Glimpses of greatness

The country’s brightest outing during this period arrived at the Euro 2008. Led by new manager Slaven Bilić and a new generation of young players such as Luka Modrić, Croatia breezed through its qualifying group. However, an injury to their first-choice striker Eduardo just before the tournament was a huge blow for the team. After advancing from their group, they lost their quarter-finals match against Turkey on penalties.

This disappointing loss was followed by missing another World Cup in 2010. The Euro 2012 seemed to be a chance at redemption, especially once Croatia got its revenge on Turkey by knocking them out during the qualifiers. However, a group containing Italy and Spain proved to be too tough a task to overcome. This was Bilić’s last game in charge, but most Croatian dailies credited him for bringing the national team back into the spotlight.

The following period was decidedly mixed, in terms of both results and performances. After qualifying for the 2014 World Cup, Croatia lost the tournament opener against hosts Brazil in a match marked for numerous controversial referee decisions. They eventually placed third in the group, behind Brazil and Mexico. The Euro 2016 was a step forward, but the team still lost to eventual champions Portugal in the round of 16 on a late goal from Quaresma.

Croatia struggled during the 2018 World Cup qualifiers, as evidenced by consecutive losses against Iceland and Turkey. Still, they managed to make it to the playoff round against Greece, which they handily won 4-1. As the tournament was getting closer, various pundits started to compare this team to the 1998 World Cup squad in a positive light. Croatia proved that the comparison had legs by finishing first in their group.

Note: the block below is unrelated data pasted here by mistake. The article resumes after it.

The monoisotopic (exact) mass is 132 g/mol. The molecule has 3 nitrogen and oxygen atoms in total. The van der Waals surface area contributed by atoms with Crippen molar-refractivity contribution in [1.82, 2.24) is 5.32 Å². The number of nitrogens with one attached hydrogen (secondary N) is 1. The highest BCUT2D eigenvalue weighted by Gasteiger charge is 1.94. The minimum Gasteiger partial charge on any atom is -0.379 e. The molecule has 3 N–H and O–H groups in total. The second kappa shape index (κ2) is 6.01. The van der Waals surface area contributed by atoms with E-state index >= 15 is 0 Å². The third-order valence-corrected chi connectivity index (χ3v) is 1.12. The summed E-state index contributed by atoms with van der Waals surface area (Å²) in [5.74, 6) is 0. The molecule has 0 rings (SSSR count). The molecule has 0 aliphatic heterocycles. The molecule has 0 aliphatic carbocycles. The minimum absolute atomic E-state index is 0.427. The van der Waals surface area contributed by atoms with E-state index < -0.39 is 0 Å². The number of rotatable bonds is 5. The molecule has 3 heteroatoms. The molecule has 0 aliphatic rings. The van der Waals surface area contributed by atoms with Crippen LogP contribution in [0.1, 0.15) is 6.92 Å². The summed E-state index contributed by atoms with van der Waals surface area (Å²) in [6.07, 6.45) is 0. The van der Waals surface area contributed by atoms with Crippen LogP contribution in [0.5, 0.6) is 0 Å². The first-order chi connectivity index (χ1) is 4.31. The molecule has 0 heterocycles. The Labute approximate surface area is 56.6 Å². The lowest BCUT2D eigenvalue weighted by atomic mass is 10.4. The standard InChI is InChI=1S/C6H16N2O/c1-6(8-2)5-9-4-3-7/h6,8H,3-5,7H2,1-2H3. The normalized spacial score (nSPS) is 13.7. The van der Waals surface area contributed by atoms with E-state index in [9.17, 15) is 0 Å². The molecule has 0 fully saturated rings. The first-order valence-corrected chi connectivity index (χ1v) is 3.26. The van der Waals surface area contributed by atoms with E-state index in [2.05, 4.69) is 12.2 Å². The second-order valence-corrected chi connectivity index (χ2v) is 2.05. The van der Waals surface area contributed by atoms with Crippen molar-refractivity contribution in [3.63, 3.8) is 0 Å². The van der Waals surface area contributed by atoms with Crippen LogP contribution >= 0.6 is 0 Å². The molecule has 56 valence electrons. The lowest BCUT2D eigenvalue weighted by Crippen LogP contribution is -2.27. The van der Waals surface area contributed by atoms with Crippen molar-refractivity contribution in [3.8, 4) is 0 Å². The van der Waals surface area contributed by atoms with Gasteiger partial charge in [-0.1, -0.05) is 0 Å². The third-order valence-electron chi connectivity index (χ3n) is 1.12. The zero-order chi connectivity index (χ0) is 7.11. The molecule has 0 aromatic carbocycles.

The knockout stage was a series of thrillers, with Croatia winning both of its first two matches against Denmark and Russia on penalties. The semi-finals match against England didn’t quite get that far, as they won the game in extra time on a late winner from Mario Mandžukić. Croatia lost the final match to France 2-4, but that didn’t stop Modrić from being voted player of the tournament.

In Qatar 2022, Croatia once again did an impressive World Cup performance. But the quest for the trophy it ended in the semi-finals after losing 0-3 to Argentina.

Croatia football team 2018
Croatia starting XI in World Cup 2018 final.

FIFA World Cup results

Croatia has participated six times in the World Cup (FIFA World Cup qualification not included), with tournaments as a non-independent country excluded.

Table 1. Croatias performances in the World Cup
Year Result
2022 3rd place
2018 Runners-up
2014 Group Stage
2010 Not qualified
2006 Group Stage
2002 Group Stage
1998 3rd place
1994 Did not participate
1990 Did not participate*
1986 Did not participate*
1982 Did not participate*
1978 Did not participate*
1974 Did not participate*
1970 Did not participate*
1966 Did not participate*
1962 Did not participate*
1958 Did not participate*
1954 Did not participate*
1950 Did not participate*
1938 Did not participate†
1934 Did not participate†
1930 Did not participate†

* Participated as a part of Yugoslavia.
† Participated as a part of Kingdom of Yugoslavia.

UEFA European Championship results

Croatia have participated six times in the European Championship (Euro) (tournaments as a non-independent country excluded).

Table 2. Croatia's performances in the European Championship
Year Result
2020 Round of 16
2016 Round of 16
2012 Group Stage
2008 Quarter-finals
2004 Group Stage
2000 Not qualified
1996 Quarter-finals
1992 Did not participate*
1988 Did not participate*
1984 Did not participate*
1980 Did not participate*
1976 Did not participate*
1972 Did not participate*
1968 Did not participate*
1964 Did not participate*
1960 Did not participate*

* Participated as a part of Yugoslavia.

By Martin Wahl


Croatia national football team logoThe badge of the Croatia football national team includes three main parts. At the bottom is an old-fashioned ball, in the middle golden letters initials on blue background, and the checkered white and red at the sides. The initials “HNS” stands for Hrvatska nogometna reprezentacija, Croatian for Croatia national football team.


Image source:
1. Bmacorreia
2. Russian Presidential Press and Information Office